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#122: HENRI CARTIER-BRESSON.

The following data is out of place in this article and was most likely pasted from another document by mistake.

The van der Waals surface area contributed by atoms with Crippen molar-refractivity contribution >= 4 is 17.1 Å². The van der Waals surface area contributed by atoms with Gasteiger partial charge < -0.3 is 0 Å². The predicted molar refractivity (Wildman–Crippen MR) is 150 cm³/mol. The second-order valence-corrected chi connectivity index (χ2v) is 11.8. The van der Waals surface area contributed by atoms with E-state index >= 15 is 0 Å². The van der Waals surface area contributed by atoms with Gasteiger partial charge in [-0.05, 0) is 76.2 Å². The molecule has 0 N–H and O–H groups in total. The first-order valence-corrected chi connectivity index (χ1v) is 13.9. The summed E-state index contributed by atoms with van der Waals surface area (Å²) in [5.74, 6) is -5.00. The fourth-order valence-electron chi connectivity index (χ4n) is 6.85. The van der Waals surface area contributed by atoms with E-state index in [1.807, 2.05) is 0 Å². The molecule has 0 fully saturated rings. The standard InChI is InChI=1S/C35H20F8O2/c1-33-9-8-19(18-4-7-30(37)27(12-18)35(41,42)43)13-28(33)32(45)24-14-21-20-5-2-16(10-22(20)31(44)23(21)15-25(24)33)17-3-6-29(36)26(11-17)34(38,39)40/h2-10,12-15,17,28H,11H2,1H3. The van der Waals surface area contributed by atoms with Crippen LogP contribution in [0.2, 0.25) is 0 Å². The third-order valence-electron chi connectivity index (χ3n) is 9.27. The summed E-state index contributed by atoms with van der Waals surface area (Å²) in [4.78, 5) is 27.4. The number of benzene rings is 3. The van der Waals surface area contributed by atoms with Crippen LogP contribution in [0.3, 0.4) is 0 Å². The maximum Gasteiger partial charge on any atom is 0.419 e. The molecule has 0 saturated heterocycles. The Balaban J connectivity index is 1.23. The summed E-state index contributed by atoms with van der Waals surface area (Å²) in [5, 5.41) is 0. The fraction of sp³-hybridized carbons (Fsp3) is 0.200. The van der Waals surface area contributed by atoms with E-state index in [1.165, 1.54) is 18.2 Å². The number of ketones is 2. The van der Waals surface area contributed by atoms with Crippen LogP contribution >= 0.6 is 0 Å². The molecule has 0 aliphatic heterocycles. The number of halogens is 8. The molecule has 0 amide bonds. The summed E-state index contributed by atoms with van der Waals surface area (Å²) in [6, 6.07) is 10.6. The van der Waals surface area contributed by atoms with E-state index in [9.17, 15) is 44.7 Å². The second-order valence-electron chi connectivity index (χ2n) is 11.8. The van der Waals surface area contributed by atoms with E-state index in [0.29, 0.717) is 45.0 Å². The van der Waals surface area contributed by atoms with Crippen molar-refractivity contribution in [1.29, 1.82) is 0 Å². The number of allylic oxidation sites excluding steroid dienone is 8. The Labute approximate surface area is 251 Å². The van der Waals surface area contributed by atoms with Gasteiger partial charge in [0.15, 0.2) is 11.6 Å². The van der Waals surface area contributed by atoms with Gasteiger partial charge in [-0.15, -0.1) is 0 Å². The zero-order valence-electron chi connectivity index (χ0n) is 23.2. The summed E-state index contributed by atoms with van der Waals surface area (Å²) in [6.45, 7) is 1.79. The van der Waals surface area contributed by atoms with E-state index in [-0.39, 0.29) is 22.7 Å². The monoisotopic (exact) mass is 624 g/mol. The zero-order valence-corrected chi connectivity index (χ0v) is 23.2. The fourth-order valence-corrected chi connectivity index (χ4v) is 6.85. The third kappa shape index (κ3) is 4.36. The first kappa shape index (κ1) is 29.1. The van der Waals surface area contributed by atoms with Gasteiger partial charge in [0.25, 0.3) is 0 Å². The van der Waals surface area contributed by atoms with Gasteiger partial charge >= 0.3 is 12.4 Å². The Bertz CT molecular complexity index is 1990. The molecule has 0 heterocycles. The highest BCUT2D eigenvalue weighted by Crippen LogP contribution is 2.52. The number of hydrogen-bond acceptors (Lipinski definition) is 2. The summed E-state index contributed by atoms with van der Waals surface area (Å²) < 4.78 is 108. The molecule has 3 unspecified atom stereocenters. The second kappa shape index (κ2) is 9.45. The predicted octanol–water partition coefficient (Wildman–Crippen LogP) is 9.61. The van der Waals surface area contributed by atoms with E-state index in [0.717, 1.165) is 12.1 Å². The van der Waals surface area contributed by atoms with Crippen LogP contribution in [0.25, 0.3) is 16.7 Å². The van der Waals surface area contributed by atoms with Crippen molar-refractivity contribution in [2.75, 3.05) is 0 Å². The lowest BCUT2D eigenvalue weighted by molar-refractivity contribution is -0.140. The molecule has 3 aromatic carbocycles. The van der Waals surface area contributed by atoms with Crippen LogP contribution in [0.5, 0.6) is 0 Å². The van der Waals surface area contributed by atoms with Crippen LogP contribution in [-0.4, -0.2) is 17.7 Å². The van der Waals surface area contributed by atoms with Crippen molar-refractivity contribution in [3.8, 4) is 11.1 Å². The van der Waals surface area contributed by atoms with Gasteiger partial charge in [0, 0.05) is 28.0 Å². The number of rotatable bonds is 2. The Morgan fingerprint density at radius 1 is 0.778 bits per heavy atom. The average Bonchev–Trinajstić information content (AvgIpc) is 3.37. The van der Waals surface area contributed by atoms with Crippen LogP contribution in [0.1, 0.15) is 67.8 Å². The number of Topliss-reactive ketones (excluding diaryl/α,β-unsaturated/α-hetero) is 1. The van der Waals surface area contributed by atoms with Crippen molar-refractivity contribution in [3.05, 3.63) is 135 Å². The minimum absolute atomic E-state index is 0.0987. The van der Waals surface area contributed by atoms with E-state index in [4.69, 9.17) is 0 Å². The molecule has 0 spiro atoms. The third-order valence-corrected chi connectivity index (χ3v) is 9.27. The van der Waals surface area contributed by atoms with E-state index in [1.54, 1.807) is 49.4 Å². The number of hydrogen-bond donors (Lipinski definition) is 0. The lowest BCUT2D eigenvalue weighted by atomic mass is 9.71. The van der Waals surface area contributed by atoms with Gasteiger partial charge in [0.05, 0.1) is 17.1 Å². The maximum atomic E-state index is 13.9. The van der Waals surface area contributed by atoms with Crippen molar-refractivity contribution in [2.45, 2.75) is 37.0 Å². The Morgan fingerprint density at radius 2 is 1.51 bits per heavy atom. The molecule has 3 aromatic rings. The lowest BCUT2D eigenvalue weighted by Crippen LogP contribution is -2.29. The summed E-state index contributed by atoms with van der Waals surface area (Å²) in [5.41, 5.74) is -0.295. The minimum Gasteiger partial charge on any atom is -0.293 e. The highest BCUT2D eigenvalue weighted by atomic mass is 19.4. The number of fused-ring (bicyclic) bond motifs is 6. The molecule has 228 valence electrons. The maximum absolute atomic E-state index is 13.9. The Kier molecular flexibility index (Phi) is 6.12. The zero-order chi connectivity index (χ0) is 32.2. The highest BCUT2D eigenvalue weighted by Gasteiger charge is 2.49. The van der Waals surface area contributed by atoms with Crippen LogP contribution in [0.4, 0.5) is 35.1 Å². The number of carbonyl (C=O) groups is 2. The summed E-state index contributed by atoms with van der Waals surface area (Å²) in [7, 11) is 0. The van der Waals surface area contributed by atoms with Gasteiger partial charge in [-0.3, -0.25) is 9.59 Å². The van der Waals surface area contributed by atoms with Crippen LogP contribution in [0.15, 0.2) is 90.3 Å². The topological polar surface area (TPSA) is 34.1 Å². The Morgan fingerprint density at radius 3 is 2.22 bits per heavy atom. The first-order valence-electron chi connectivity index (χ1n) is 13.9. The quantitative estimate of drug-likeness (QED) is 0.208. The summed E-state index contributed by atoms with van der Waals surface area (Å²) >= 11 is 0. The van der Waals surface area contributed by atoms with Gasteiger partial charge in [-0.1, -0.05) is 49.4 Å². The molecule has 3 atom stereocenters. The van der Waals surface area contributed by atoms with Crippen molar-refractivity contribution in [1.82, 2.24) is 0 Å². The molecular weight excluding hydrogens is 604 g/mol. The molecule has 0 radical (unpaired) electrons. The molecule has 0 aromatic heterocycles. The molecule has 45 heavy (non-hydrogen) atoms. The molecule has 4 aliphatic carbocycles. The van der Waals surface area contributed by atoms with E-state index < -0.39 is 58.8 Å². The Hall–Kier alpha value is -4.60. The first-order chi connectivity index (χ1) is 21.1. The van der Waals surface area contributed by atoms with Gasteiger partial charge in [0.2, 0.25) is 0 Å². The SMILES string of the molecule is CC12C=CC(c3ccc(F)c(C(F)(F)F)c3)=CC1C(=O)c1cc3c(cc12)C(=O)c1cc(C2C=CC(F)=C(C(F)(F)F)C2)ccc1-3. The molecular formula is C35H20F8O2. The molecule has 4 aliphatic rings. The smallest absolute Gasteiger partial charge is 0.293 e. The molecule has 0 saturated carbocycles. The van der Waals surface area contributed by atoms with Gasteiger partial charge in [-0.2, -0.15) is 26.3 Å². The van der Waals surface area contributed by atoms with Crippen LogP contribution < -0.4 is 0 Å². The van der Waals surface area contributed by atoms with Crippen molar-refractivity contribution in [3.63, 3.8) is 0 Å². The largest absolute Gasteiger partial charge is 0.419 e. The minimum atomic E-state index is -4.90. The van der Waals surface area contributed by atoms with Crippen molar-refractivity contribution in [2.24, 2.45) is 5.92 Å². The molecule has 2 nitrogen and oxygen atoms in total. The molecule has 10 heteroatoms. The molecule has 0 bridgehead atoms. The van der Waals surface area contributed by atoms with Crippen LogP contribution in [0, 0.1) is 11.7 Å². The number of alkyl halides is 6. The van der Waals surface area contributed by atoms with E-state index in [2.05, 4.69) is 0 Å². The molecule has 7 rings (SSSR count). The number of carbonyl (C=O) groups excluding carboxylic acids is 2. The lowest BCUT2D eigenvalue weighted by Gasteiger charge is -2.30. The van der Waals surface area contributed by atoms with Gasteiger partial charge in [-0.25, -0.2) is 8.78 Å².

#122: HENRI CARTIER-BRESSON. Orson Welles once said of the great Italian film director Vittorio de Sica, “In handling a camera I feel that I have no peer. But what de Sica can do I can’t do. I ran his “Shoeshine” recently and the camera disappeared, the screen disappeared; it was just life….” Think of the earlier French master photographer, Eugene Atget, and your mind fills with old Parisian storefronts and the empty lanes and vistas of Versailles: mornings before the streets have come to life, vacant alleyways, or evenings after the park has emptied out and the trees and sculptures have taken on a ghostly quiet. Think of Man Ray or Mapplethorpe and you think of startlement and gloss. Viewing the work of Cartier-Bresson, you never feel you are entering an artist’s world: you’re looking at the world itself, and you’re acutely aware of wondering about the places where the scenes were caught: France, Spain, India, China (in the last months of the Kuomintang and through the arrival of Communist rule), Russia (the first photographer allowed in after diplomatic relations with the West resumed), Cuba. In Cuba he eased in on a French passport and with the help of the poet Nicolas Guillen, met with Che and Fidel (“He has the neck of a minotaur, the conviction of a messiah.”) but typically played hookey to view a Yoruba voodoo ceremony. He was presumed lost during the war but showed up in New York to assist at a “posthumous” exhibit of his photos; this after working on films with Jean Renoir in the thirties and doing a remarkable series of portraits of artists and writers. With friends he helped create Magnum, the landmark association of photographers and photojournalists. This momentum through years of constant change in Europe and Asia might, you think, have given the dynamism, that remarkable sense of the momentary, to his compositions, such a contrast to those of Atget; but they were there in his earliest work. In a 1933 photo in Madrid, small windows that pepper a vast blank wall create their own sense of motion; but note the lone man behind the foreground group of children, propelled forward by a vastly rotund stomach. In another in the same year and place, taken through a gap in a wall, a gaggle of children are frozen in a variety of motions to create a wild zig-zag composition, emphasized by the foreshortening of a boy on crutches. In a photo taken inside a “model” American prison, a man’s arm and leg jut from between the bars, making us think of the sculpture of Ayme’s Passe-Muraille up in Montmartre (designed by, of all people, the French actor Jean Marais, who was in several of Renoir’s films). Nothing is posed; everything is caught in what Cartier-Bresson famously called “the decisive moment.” He was vehemently against cropping; if the photo didn’t work, he discarded it. He worked with a single camera and a single lens, to the point it became an extension of his hand and eye. This in turn was an expression of an enormous humanity, a wild curiosity for everything from street scenes to entangled human bodies, an artist entirely beyond formula and dictum. There are many fine collections of his work in print and online; an inexpensive introduction is the volume in the Masters of Photography series published by Aperture. Later in life he took to drawing: “Photography is an immediate reaction, drawing a meditation.” And in 1998 Aperture published The Mind’s Eye, a marvelous collection of his writings, marked throughout by soul, grace and modesty. Of China he writes: “I was in Nanjing in 1949 when the Liberation Army arrived. I had the impression that those men were still holding on to the ideal of the prestige of that colossal epic, the Long March. Today, after Tiananmen Square, it is the great ignominy of the Chinese Army to have tried to save, with the blood of students, a dying regime.” There’s more than one way to witness.

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